What would happen if we simply refused to accept the world as we’ve been taught to see it? What would happen if we refused to accept ourselves in that way? If we did that, we’d step out the the “cause and effect”mindset that we’ve inherited and into mythic time and mythic space. We’d find ourselves in mythic reality, a place where our concepts of time and perception are reversed and turned inside out. And we’d come face to face with Modes of Presence that have become lost to the modern mind, which hurtles down the track at breakneck speed and never stops for a moment to consider that there might be another way.
Standing in a spectacular landscape with camera in hand requires me to do just that. We forget that the “things” we photograph are alive and that the scale of time in which they exist is far from us. But still, I can make an attempt to move into that space. Feeling a landscape requires me to leave behind everything I think I know in favor of a mystery I can never understand. Mountains, sea stacks, and rivers could care less what day or year it is, what time it is. Their Mode of Being is much different than mine. But they are alive nonetheless. For me, it is in this state of mind that the making of a photograph begins.
This is what I mean when I say that the creative process begins in Imagination. It’s also why I capitalize that word. It’s where inner doors open, where veils are parted, where we get a peek behind the curtain at another mode of being; one that, to say it again, has been lost to the modern mind. Putting yourself in this place can transform your photographs into something magical that comes from inside. In a way, it’s a bit like journalistic or documentary photography. It’s just that what those photographs record is an inner landscape, not simply an outer one. In truth, they record the relationship and interaction of those two landscapes.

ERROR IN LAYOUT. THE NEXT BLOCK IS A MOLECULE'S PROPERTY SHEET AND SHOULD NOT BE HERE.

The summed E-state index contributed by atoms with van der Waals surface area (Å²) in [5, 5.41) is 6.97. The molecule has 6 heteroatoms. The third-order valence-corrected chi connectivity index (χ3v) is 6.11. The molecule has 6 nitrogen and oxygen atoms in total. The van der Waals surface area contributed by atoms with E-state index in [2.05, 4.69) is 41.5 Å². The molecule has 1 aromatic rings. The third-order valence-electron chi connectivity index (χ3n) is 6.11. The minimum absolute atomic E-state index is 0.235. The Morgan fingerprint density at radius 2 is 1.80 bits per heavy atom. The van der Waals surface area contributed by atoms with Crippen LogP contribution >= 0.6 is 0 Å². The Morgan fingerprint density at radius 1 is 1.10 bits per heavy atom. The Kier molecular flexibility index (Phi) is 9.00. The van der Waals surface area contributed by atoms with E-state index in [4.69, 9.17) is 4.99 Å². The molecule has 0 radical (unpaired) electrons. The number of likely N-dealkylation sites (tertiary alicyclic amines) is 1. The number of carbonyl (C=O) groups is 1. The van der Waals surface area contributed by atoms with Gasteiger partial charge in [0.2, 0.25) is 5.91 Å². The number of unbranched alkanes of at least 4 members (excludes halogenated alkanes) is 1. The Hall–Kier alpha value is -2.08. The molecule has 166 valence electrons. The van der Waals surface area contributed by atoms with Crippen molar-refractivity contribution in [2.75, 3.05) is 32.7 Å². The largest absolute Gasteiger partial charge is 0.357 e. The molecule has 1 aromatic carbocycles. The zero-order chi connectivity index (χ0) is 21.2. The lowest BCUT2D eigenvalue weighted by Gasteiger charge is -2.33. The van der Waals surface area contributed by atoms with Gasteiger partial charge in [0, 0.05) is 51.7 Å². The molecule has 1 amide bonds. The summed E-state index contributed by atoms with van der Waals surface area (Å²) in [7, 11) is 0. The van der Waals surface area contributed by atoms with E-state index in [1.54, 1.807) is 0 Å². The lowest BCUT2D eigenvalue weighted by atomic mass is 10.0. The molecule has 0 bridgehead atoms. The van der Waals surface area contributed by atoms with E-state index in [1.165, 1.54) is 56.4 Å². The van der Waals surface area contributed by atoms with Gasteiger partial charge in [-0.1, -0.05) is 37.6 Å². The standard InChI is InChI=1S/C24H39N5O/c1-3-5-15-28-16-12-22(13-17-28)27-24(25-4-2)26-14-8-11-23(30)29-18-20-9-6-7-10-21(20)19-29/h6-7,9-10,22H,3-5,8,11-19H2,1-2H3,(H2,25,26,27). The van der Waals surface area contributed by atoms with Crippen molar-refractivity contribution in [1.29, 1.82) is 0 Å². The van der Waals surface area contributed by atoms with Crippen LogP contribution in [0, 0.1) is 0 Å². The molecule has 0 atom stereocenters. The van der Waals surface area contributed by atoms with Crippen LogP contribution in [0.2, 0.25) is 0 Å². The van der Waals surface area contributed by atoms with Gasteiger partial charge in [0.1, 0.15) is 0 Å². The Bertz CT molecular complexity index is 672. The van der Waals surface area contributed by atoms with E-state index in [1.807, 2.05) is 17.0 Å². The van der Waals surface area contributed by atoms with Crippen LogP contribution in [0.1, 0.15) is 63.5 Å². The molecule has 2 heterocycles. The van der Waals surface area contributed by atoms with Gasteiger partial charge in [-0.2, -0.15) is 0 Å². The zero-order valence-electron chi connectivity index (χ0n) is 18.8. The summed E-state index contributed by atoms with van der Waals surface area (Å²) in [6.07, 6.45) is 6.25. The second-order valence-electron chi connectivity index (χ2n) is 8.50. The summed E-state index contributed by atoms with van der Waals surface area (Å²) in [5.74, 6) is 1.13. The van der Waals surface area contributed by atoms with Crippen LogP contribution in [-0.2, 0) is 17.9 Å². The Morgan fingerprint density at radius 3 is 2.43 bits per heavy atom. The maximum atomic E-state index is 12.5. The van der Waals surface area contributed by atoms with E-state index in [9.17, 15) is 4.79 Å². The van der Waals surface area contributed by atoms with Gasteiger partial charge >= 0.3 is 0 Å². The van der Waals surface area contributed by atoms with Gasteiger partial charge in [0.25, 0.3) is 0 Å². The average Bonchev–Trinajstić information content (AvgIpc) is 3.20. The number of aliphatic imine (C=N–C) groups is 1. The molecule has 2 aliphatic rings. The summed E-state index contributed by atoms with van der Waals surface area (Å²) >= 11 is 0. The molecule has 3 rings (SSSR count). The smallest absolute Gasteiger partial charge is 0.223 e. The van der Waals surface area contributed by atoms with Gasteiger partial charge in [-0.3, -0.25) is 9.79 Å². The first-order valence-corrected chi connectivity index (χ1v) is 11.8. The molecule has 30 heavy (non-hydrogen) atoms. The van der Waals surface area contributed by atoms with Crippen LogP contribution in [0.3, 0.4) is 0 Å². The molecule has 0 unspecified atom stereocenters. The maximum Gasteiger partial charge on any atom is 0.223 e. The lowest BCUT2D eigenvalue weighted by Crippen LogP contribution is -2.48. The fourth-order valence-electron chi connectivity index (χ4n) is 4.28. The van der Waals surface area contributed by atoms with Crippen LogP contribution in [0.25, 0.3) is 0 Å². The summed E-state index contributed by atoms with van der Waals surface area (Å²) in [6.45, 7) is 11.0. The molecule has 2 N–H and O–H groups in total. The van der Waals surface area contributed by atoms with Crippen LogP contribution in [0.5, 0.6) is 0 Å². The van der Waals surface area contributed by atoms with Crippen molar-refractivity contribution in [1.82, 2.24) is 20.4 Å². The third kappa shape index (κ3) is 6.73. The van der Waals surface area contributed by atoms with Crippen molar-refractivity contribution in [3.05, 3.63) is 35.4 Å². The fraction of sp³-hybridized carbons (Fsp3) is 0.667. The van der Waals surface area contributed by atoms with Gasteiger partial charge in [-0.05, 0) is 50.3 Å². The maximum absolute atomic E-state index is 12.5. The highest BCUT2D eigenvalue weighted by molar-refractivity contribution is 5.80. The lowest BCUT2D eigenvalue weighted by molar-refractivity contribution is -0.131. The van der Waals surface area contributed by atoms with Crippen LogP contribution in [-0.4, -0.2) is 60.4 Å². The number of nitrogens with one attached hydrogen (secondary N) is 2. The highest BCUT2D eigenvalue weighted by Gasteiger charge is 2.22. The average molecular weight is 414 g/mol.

My friend, Blake Rudis and I have talked for quite awhile now about doing some location workshops. I’ve had similar conversations with my dear friend and sometime assistant, the very talented Dominica Wasilewska Fisher. I’ve been frustrated by the common workshop practice of getting people in front of a location and letting them just click away without ever talking, just for a few moments, about what they see, what they feel, and what they sense in that place. That’s an unbelievably deep resource for making great and unique photographs.
The video below presented a unique problem to me. Blake handed this photo off to me and asked me to see what I could do with it. I’ve never actually been to this place so I had to really reach into that Imaginal place and get a feel for what it would be like to be standing there. It turns out that I saw things quite differently that’s they actually were. What I thought was ice turned out to be water patterns formed by the wind and captured in a long exposure. And that was just the beginning. Watch the video and you’ll see.
If you’re interested in attending a workshop like this, then check out the link below. You’ll get not just one, but two world-class instructors who will show you how to approach your work in a different way. And that, my friend, is how you begin to make work that is truly yours.